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From: George W. Warm (e-mail him)
Now that the first Mexican trucks have entered the U.S., I believe the safety of the people who drive the nation's Interstate highways is at stake. [Mexico Sends First Long Haul Trucks to the U.S., By Lisa J. Adams, Associated Press, September 8, 2007]
Today's incident in Mexico where a truck driver collided with another vehicle and killed 34 people is ominous. [Mexico Dynamite Truck Explosion Kills 34, By Juan Montano, Associated Press, September 10, 2007]
I have read the provisions in the Department of Transportation's pilot program. It is designed to put the independently-owned or smaller trucking companies out of business.
Will Mexican drivers be subject to a D.O.T. physical or a drug test? Will they be required to have insurance, post a bond, have fuel stickers, pay fuel surcharges from each state, undergo a background check from the Department of Homeland Security and take a test if they are going to haul HAZMAT freight?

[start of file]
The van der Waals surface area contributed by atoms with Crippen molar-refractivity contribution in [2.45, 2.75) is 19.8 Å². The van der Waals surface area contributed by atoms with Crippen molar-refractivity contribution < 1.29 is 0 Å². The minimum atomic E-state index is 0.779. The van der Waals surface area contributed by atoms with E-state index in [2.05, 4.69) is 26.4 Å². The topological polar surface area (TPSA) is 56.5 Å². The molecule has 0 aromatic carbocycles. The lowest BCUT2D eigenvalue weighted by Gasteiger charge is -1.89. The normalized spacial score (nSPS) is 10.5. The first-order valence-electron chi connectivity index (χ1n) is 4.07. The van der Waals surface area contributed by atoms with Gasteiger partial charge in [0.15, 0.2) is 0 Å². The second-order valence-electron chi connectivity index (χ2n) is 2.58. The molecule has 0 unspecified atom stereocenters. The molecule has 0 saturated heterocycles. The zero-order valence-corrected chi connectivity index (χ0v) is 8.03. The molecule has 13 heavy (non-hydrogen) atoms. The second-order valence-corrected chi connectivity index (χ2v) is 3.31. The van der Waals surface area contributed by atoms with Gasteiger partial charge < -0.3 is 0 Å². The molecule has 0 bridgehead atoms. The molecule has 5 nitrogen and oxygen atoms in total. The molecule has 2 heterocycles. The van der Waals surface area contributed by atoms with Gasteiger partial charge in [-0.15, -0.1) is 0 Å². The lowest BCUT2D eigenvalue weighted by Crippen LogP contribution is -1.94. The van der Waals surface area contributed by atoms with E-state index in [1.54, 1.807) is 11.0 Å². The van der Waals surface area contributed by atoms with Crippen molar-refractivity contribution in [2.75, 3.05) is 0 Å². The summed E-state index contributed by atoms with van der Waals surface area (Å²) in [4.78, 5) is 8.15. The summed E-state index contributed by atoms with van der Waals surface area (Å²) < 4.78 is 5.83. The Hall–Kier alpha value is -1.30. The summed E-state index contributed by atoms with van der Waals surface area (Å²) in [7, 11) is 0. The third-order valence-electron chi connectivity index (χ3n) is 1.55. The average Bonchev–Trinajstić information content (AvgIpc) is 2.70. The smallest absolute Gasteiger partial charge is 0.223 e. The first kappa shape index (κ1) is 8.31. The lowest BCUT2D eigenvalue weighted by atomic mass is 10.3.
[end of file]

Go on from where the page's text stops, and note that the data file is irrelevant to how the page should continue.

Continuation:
Will the 80,000-pound maximum weight rule be enforced as it is on American truckers?
Last but not least, will they have to keep a log for hours of service?
The truth is no, they will not. According to the Truck Safety Coalition, it is illegal for Mexican trucks to operate in the U.S. without these minimum standards. Read its position here.
But President Bush will see to it that Mexican trucks will have free rein on the interstates with few if any restrictions.
Bush and his D.O.T. hacks show more concern for Mexico's interest and the illegal Mexicans than the people who play by the rules that and pay for the danger that policy of allowing Mexican drivers on American roads poses.
Warm, a combat medic who served in the U.S. Army from 1986 to 1988, is married and has two sons. His previous letter about his youngest son being attacked by Mexican thugs is here. Earlier letters from Warm include his calling for a repeal of the 17th Amendment and his dismay about Sen. Mel Martinez's appointment as head of the Republican National Committee are here and here.